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Sept. 25, 2014 Volume 36, No. 5

Jane Goodall inspires young and old at Mizzou Arena


Jane Goodall spoke to an audience of 4,000 at Mizzou Arena Sept. 17. Atop the lectern is a toy monkey named Mr. H, a symbol of hope Goodall has brought to lectures in more than 50 countries. Photo by Lizz Cardwell.

Primatologist well known for her studies of chimpanzees in Tanzania

When world-renowned primatologist Jane Goodall took the Mizzou Arena stage Sept. 17, she responded to the standing ovation and cheers from more than 4,000 attendees in the language of the animals she’s studied for more than 55 years. Translated, the howl meant, “This is me. This is Jane.”

The lecture was part of the annual Delta Gamma Foundation Lectureship in Values and Ethics, one of many events held during Mizzou’s weeklong 175th anniversary celebration.

Goodall, 80, delighted the audience with stories from her youth in Bournemouth, England, citing her supportive mother as the reason she is where she is today.

She remembered a vacation to a countryside farm she took when she was 4 years old. A curious child, she wondered where the barnyard hens’ eggs came from. When no one answered her question, she decided to find out for herself.

Always an observer, Goodall crawled into an empty henhouse where she patiently waited until she saw a hen lay an egg. When Goodall emerged hours later, although her mother was worried about her whereabouts, she listened to her daughter recount the afternoon’s discoveries.

“If you look back on that story, it’s the making of a little scientist,” Goodall said. “The curiosity, the asking of questions, not getting the right answer, deciding to find out for yourself, making a mistake, not giving up and learning patience.”

Goodall grew to love animals through books such as The Story of Dr. Dolittle and Tarzan of the Apes (“And, of course, I fell passionately in love with Tarzan. But what did Tarzan do? He married the wrong Jane!”).

In 1957, she had the opportunity to visit a family friend’s farm in Kenya, where she met paleontologist Louis S.B. Leakey. Goodall, who worked as a secretary in England, became Leakey’s assistant. He then sent her to Tanzania to study chimpanzees at the Gombe Stream Chimpanzee Reserve.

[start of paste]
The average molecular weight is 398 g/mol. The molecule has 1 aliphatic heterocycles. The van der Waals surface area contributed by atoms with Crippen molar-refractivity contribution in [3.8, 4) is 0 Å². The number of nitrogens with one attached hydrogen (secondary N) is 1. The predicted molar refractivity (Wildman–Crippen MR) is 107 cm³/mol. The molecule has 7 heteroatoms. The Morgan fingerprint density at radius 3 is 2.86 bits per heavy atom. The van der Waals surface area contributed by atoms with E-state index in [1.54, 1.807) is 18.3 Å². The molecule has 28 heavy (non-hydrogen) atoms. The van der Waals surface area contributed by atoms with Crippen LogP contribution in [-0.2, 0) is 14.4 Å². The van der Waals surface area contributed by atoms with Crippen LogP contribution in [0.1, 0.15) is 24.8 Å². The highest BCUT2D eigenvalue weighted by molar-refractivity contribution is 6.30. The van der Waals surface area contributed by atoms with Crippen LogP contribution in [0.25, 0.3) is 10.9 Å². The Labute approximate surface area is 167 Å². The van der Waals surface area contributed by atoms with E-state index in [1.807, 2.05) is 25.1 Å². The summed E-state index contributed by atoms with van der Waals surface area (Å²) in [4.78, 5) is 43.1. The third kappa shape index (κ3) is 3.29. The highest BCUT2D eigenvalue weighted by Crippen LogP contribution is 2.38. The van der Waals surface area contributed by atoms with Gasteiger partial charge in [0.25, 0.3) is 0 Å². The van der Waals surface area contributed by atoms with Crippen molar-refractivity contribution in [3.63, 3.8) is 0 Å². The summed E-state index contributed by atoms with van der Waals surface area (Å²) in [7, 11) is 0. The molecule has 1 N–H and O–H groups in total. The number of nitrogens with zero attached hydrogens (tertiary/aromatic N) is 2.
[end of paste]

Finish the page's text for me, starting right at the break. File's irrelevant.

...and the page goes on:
Within three months, Goodall made breakthrough observations — that chimpanzees make tools and eat meat — that changed how scientists viewed the animals.

“Chimps made it so easy for me to assert that there is no sharp line as used to be thought between us and the rest of the animal kingdom,” Goodall said. But when Goodall shared her observations with others in the scientific community, she met resistance. She was criticized for naming the chimpanzees and describing their emotions and personalities.

“Fortunately, I had a fantastic teacher when I was a child,” Goodall said. “That teacher was my dog, Rusty. You cannot share your life in a meaningful way with an animal and not know that animals have personalities, minds and feelings.”

Goodall spent more than 25 years in the forest of Gombe studying chimps. In 1986, she attended a conference where scientists discussed conservation and the treatment of animals in medical research labs and in entertainment.

“I went to that conference as a scientist,” she said. “I left as an activist.”

Since then, Goodall has been traveling the world speaking about the importance of conservation and caring for the planet. She lectures more than 300 times each year, teaching her audiences about deforestation, erosion, the spread of the desert, the shrinking of fresh water supplies, the loss of biodiversity, the extinction of species and climate change. In 1991, she started Roots & Shoots, a global program that encourages youth to help impoverished people, animals and the environment.

“Every single one of us makes a difference every single day, and we have a choice as to what kind of difference we’re going to make.”

Despite the mounting evidence that humans are destroying the planet, Goodall said she has three reasons for hope: empowered young people, human intellect and the resilience of nature.

“It’s time we got together and joined hands around the world to start putting things right,” Goodall said. “It’s not too late. But we will reach a point of no return. We will if we don’t change.

“Only when we all learn to live with heart and head in harmony can we achieve our true human potential.”

— Kelsey Allen